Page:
Our National Dialogue Is Broken. How Can We Fix It?

Dissent has always been a dangerous thing.  Over the past millennia one might have been thrown to the lions, tossed into an oubliette, or simply ordered to leave town (or the nation) for contradicting the prevailing orthodoxy.  

America is, of course, a nation founded by those who successfully resisted the rule of an English king, and our country has historically served as a refuge from those escaping political persecution elsewhere.  However, we are today often little different from the tinpot dictatorships that we sneer at when it comes to our own disdain toward those challenging the wisdom of the herd.  People are always attracted to simplistic narratives that seemingly explain the messy complexities of our confusing lives, and those ideas that call our self-comforting assumptions into question are typically unwelcome.  We are Americans who have the same human flaws and weaknesses as all our neighbors on this troubled planet, but we sometimes fail to recognize this reality.

Viewpoints that challenge the accepted truths have varied greatly over time.  It used to be that the biggest trouble was to be found by questioning the Virgin Birth or swearing allegiance to the losing sovereign in a war.  The ideas or actions that seem most likely to draw the ire and fire of today’s internet-enabled guardians of accepted societal truths involve inconvenient questions regarding the utility of Covid-19 lockdowns and shutdowns, the legitimacy of the vote count during the 2020 Presidential election, and of the actual prevalence of structural racism in America today.  Our modern version of the oubliette—the suspension of your Facebook or Twitter account—awaits those who refuse to repent their refusal to be silent regarding their opposing beliefs.

Thankfully, burning troublemakers at the stake never became a fashion in America, but governmental and non-governmental attempts to suppress that which is deemed misinformation have been gathering steam in our nation for several years.  These pose a particular challenge for a nation such as ours that claims—at least in theory—to still protect freedom of thought and speech, and the debate over how we deal with heterogeneity of thought in our heterogeneous country is likely to be front and center over the next several years.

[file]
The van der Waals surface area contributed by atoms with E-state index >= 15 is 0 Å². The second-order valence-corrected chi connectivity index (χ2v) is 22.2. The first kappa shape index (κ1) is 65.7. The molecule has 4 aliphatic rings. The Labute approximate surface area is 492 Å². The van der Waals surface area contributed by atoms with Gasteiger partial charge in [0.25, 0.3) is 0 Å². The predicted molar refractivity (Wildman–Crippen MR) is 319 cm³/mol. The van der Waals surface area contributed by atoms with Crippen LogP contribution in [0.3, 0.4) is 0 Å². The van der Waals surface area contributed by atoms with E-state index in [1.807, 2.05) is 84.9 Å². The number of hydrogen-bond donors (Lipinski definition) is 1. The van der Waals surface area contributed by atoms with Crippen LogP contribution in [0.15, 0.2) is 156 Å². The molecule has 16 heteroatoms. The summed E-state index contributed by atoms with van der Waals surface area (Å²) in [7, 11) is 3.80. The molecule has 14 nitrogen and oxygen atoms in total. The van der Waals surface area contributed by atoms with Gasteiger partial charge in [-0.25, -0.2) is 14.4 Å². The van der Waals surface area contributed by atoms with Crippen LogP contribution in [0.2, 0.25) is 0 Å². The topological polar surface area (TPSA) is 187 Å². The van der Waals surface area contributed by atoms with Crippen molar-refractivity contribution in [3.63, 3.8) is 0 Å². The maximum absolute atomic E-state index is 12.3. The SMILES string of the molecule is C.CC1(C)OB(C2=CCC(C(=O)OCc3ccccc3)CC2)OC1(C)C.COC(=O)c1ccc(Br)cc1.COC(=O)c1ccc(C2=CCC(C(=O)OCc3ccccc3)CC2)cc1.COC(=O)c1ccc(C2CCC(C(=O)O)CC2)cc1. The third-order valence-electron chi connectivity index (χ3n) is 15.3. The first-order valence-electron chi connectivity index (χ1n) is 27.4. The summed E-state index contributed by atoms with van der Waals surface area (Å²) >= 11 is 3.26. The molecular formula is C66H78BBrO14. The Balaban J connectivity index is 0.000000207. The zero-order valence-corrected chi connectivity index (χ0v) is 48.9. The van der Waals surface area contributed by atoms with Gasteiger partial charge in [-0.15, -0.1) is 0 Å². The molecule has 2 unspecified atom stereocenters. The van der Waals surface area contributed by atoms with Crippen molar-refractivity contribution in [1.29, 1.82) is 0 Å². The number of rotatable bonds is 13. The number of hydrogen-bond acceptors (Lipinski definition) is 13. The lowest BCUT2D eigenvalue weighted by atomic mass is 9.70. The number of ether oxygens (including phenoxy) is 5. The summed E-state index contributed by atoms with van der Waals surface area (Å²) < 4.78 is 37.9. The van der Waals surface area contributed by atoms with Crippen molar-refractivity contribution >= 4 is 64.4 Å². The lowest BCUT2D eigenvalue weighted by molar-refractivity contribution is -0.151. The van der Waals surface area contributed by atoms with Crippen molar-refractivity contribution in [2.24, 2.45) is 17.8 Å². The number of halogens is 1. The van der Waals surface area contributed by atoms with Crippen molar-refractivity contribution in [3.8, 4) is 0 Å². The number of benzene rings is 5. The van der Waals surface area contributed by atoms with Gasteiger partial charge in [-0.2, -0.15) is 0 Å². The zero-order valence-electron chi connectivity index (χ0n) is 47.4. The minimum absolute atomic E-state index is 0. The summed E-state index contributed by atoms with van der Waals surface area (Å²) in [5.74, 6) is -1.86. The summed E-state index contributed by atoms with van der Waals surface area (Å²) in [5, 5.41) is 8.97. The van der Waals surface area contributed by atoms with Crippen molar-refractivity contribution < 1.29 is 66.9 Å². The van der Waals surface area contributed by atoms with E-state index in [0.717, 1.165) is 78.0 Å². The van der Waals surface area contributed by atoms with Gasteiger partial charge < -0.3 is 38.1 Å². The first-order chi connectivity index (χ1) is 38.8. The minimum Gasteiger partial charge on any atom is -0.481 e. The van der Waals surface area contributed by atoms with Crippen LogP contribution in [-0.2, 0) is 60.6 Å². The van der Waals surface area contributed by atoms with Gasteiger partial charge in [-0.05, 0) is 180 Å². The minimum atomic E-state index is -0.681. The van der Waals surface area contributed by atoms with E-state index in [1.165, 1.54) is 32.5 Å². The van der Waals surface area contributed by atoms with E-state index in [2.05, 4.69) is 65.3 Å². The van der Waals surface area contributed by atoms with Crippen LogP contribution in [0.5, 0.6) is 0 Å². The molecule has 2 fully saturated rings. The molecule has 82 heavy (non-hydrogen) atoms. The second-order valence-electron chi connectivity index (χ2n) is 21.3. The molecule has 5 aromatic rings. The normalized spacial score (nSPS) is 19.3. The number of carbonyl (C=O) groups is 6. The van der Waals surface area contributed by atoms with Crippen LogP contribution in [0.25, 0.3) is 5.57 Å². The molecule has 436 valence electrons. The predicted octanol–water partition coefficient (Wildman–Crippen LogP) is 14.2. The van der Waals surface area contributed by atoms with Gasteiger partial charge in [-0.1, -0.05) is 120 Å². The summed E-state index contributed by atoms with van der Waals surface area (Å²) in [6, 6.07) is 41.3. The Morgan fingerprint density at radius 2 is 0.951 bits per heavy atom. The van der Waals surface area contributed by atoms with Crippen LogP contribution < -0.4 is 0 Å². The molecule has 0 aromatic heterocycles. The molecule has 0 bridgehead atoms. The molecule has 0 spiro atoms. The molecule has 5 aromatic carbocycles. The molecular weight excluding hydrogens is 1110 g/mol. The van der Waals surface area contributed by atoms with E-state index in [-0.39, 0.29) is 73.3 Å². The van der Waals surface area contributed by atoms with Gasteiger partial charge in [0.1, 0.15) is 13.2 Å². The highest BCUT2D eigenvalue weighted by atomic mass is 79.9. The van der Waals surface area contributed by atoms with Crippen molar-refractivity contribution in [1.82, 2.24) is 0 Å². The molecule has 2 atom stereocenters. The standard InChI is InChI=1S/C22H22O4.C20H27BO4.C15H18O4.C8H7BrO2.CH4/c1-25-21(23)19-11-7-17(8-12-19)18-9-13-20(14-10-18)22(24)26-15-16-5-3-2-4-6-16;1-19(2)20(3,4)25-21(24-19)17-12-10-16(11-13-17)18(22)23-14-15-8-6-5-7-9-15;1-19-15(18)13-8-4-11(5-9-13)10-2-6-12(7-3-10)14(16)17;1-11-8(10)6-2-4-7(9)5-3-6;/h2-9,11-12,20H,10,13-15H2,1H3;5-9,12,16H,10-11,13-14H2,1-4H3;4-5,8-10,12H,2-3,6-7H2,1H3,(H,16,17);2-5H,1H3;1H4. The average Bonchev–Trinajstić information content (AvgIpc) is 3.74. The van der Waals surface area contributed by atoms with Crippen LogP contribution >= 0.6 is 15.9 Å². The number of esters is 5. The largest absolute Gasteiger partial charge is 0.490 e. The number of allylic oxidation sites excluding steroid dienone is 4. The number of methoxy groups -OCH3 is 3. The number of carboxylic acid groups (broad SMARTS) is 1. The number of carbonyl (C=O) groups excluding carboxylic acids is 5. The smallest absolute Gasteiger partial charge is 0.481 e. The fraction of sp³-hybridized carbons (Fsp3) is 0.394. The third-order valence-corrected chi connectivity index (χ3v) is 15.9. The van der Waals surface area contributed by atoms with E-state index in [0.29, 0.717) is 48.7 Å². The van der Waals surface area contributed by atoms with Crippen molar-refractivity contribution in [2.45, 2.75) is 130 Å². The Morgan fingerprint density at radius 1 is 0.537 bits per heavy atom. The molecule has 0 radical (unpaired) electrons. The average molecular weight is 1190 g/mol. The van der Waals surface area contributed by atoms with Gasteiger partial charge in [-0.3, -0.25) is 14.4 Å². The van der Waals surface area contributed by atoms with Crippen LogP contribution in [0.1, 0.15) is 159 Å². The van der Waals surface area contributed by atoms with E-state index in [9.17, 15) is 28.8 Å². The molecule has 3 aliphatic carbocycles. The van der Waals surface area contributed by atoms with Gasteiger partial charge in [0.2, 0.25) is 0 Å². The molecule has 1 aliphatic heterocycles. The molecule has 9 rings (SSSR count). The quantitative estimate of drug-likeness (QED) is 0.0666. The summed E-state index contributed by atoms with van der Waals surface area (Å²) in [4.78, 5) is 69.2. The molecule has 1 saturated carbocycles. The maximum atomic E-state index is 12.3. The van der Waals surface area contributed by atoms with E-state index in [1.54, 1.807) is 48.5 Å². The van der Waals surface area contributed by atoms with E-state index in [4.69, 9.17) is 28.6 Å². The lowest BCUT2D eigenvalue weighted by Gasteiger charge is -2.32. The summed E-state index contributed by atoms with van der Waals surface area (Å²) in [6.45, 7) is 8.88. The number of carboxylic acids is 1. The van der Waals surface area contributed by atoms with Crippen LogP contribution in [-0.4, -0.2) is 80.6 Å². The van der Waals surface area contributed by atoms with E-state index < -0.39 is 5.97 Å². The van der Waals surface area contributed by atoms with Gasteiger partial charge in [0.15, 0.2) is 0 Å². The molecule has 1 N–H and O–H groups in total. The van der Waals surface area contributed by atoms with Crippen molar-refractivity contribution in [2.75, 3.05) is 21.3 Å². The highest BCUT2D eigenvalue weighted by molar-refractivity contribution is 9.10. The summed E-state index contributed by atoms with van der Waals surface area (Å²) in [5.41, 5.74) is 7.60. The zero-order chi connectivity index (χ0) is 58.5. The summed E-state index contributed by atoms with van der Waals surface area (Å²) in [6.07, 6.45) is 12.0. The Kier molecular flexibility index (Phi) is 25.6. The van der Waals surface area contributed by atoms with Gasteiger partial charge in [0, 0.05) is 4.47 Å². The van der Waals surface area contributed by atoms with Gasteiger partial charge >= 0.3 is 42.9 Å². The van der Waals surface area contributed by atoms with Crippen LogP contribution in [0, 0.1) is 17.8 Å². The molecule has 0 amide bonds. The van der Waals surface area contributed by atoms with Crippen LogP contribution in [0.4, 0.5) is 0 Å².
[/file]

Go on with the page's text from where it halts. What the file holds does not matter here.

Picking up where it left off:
It must be emphasized that all manner of base fakery and foolish fiction has run parallel to the most exalted moments across all of human history.  Sometimes this has been relatively harmless, and its only ill effects have been to waste a little money or time.  Purchasing that pair of “X-Ray Specs” advertised in the back of a comic book was likely a relatively benign early life lesson regarding the actual veracity of much consumer advertising.  However, the numerous “Big Lies” told by the leaders of Nazi Germany led directly to inhumanity, death, and destruction on a massive scale, so we cannot be overly complacent regarding the consequences of propaganda for both our nation and world.

So what guidelines should we use to manage our interactions with one another in the cyberspace that now operates as our public square?  

Unfortunately, we need to balance four contradictory needs: avoiding actual risks to our nation from misinformation and fake news, fighting our human disinclination to hear viewpoints that run counter to our cherished beliefs, encouraging free and open debate as a critical precursor to our democratic processes, and reducing the rancor in an American political and social atmosphere that has soured into unending partisanship and personal attacks.  Should be easy, right?

As a starting point in this difficult process, even a modest return to traditional standards of common courtesy would be an immense help.  I realize that many who believe in the righteousness and importance of their causes find polite standards of speech impede their ability to rile up their followers, but little is gained—and much likely lost—if you try to win every argument by using the most disparaging possible personal insults and characterizations.  

In the final analysis, if acolytes are taught to revile their opponents rather than engage with them, potential converts are sure to be repelled; I don’t, for example, recall Jesus Christ calling non-believers a**holes in order to successfully win them over to entering the Christian faith.  Although I realize that many will find the gentler rules of individual conduct we learned decades ago for our incredibly innocent high school debates to be inapplicable to our more flammable modes of personal interaction today, we still might do well to remember the inherent advantages of simple human decency when it comes to winning over the hearts of your fellow Americans.

In addition, we have to consider the difference between your average citizen simply expressing an opinion—an opinion with no potential or actual force of law—and the obligations to engage with the public that come with elected or appointive office.

Watching the Twitter trolls and Facebook flamers unload the full force of their wrath on some college student or factory worker who puts up a post that riles their supposedly enlightened sensibilities is a daily reminder of just what causes many otherwise forthright Americans to shun any but the most banal discussions.  If the average individual avoids publicly expressing any opinion at all due to fear of personal attack by vindictive strangers, our national dialogue becomes, by default, a battle between the most extreme and combative elements of our society because the moderate center goes into stealth mode in order to protect themselves and their loved ones.  Consequently, the rules of civilized discourse mutate into the laws of the jungle—a battle to the death with no quarter given. 

Moderation is not dead, but it is most definitely in hiding today.  If we fail to condemn those who bludgeon their fellow Americans for exercising their First Amendment rights and allow self-appointed censors to restrict the range of acceptable thought by scouring away all grace and reason with their caustic rhetoric, we gain only a nation that is increasingly angry, suspicious, and embittered—a perfect atmosphere for demagoguery and discord.  We must do better.